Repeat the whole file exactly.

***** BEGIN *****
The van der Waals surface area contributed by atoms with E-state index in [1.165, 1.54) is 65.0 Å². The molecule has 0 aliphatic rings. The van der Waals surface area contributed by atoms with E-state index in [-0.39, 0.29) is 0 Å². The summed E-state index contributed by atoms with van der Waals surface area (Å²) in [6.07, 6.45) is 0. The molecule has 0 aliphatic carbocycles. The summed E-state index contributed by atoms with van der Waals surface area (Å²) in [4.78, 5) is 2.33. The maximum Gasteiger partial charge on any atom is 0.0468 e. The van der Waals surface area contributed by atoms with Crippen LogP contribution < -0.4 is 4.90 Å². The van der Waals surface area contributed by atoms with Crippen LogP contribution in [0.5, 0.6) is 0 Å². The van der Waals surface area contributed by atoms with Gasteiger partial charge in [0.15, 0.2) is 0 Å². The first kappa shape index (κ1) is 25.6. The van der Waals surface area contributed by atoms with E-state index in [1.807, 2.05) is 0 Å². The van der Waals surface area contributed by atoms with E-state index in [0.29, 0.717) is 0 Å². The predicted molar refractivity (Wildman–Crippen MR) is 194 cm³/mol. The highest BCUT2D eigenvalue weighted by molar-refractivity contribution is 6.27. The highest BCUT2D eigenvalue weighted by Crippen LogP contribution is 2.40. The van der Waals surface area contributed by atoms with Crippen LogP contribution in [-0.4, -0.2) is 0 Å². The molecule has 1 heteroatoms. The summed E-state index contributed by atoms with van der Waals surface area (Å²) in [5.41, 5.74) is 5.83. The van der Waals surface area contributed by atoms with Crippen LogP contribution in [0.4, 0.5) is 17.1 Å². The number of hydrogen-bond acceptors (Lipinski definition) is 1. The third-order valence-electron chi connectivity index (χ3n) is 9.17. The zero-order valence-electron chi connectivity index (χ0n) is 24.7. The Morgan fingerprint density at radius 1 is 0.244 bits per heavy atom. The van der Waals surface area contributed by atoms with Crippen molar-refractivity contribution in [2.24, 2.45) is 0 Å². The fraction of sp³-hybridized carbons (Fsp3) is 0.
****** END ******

The van der Waals surface area contributed by atoms with E-state index in [1.165, 1.54) is 65.0 Å². The molecule has 0 aliphatic rings. The van der Waals surface area contributed by atoms with E-state index in [-0.39, 0.29) is 0 Å². The summed E-state index contributed by atoms with van der Waals surface area (Å²) in [6.07, 6.45) is 0. The molecule has 0 aliphatic carbocycles. The summed E-state index contributed by atoms with van der Waals surface area (Å²) in [4.78, 5) is 2.33. The maximum Gasteiger partial charge on any atom is 0.0468 e. The van der Waals surface area contributed by atoms with Crippen LogP contribution < -0.4 is 4.90 Å². The van der Waals surface area contributed by atoms with Crippen LogP contribution in [0.5, 0.6) is 0 Å². The van der Waals surface area contributed by atoms with Gasteiger partial charge in [0.15, 0.2) is 0 Å². The first kappa shape index (κ1) is 25.6. The van der Waals surface area contributed by atoms with E-state index in [1.807, 2.05) is 0 Å². The van der Waals surface area contributed by atoms with E-state index in [0.29, 0.717) is 0 Å². The predicted molar refractivity (Wildman–Crippen MR) is 194 cm³/mol. The highest BCUT2D eigenvalue weighted by molar-refractivity contribution is 6.27. The highest BCUT2D eigenvalue weighted by Crippen LogP contribution is 2.40. The van der Waals surface area contributed by atoms with Crippen LogP contribution in [-0.4, -0.2) is 0 Å². The molecule has 1 heteroatoms. The summed E-state index contributed by atoms with van der Waals surface area (Å²) in [5.41, 5.74) is 5.83. The van der Waals surface area contributed by atoms with Crippen LogP contribution in [0.4, 0.5) is 17.1 Å². The number of hydrogen-bond acceptors (Lipinski definition) is 1. The third-order valence-electron chi connectivity index (χ3n) is 9.17. The zero-order valence-electron chi connectivity index (χ0n) is 24.7. The Morgan fingerprint density at radius 1 is 0.244 bits per heavy atom. The van der Waals surface area contributed by atoms with Crippen molar-refractivity contribution in [2.24, 2.45) is 0 Å². The fraction of sp³-hybridized carbons (Fsp3) is 0.